In the late 1970s, every town would have a military surplus store. They would generally be down side roads, away from the hustle and bustle of the main shopping street and would often double up as camping or outdoor supplies stores, but behind their often cramped facades, there lay a treasure trove of punk possibilities.
Ex-military wear became the new post punk go-to. From combat trousers, to the more dressy options including coats, possibly even with rank markings or an insignia, through to berets, caps and “workwear” like donkey jackets. These could then be “decorated”, painted on, printed on, dyed, ripped, sewed, and customised at will.
On the face of it, the last place you’d expect a rabid mob of fashion savvy teenage anarchists to shop, was at somewhere peddling ex-military (government) supplies, but somehow it ticked all the right boxes.
Military-wear was hard-wearing, inexpensive and easy to re-purpose, so military surplus fitted right in with the new Punk ethic. Choosing small inexpensive suppliers over famous brands made us the enemy of consumerism, and that was a good thing.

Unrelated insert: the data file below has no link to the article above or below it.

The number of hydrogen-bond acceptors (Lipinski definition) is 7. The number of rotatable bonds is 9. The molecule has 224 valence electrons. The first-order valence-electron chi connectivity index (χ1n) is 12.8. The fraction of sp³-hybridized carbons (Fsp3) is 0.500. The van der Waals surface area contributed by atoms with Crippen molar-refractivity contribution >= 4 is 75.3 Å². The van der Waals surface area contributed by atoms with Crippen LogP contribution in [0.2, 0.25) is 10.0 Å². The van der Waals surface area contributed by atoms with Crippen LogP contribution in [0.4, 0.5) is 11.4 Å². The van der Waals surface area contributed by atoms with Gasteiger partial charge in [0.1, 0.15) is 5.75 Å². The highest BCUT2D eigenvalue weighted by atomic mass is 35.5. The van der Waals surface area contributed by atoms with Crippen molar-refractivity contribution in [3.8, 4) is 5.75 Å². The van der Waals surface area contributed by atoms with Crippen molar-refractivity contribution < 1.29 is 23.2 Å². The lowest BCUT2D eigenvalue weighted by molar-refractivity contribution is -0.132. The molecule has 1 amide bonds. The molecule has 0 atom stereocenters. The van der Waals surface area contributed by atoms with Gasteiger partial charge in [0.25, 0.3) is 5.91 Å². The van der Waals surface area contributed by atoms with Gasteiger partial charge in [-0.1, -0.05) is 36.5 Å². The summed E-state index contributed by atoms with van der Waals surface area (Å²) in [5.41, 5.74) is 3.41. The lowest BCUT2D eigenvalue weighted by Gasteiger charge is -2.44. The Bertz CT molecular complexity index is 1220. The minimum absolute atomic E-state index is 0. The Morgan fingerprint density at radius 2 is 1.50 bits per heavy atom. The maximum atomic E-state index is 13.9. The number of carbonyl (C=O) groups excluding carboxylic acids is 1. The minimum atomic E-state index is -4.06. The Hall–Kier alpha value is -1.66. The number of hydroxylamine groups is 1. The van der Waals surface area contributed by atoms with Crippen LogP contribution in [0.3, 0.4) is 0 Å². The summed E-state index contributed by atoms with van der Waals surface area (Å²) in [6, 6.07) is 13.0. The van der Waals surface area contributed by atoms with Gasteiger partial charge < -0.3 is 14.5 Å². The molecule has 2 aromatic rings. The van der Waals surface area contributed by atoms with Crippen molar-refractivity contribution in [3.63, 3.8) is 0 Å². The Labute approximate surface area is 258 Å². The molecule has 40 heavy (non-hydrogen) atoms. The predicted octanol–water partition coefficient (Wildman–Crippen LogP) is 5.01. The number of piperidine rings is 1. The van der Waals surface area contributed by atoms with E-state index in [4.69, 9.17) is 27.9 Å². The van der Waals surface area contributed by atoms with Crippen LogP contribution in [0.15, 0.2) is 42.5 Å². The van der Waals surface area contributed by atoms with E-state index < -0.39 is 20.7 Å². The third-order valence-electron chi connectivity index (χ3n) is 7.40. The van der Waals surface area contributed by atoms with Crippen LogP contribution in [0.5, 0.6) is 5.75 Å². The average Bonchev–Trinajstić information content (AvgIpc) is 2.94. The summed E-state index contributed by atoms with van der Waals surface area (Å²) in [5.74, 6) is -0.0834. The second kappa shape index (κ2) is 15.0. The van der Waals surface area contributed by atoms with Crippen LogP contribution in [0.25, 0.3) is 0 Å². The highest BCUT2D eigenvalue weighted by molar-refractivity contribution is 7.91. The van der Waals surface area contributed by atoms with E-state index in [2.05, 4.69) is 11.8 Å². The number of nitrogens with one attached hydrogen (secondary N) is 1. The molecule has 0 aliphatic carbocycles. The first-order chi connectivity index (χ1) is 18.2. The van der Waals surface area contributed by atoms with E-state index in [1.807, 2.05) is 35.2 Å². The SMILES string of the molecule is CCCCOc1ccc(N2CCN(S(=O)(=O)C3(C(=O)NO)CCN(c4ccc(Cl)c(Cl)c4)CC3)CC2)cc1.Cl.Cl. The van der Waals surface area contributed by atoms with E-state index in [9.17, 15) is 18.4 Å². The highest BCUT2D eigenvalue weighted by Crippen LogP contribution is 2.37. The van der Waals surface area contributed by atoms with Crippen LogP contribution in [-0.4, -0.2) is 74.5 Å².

It was also seen as subversive, to take a former article of uniform, and use it as a vehicle for self-expression, which we did using marker pens, scissors, printing ink and patches.
It wasn’t “fashionable”, therefore it was free from the taint (and the cut) of the mass-produced clothes available at your local High Street chain store. This was anti-fashion. Checkmate C&A.
Surplus was plentiful, most of these shops were stacked to the ceiling with variations on the theme of shirt, jacket, boots and trousers, all of them the same, but all slightly different.
It was practical, hard-wearing and tough, which was something, especially for girls heralded a whole new approach. The toughness suited our mindset, and military wear was another new radical. We were the army now.
For the 99.99999% of everyone else who didn’t have a massive disposable income and live within walking distance of the Kings Road or Kensington Market in London, military surplus was affordable, and every item was already jingling with various belt loops, D-rings, and deep, down the leg patch pockets.
It was another step along the road from Jumble sales and borrowed clothes, Army surplus was ultimately just another set of cast-offs looking for a new purpose – maybe that’s why we were so well matched.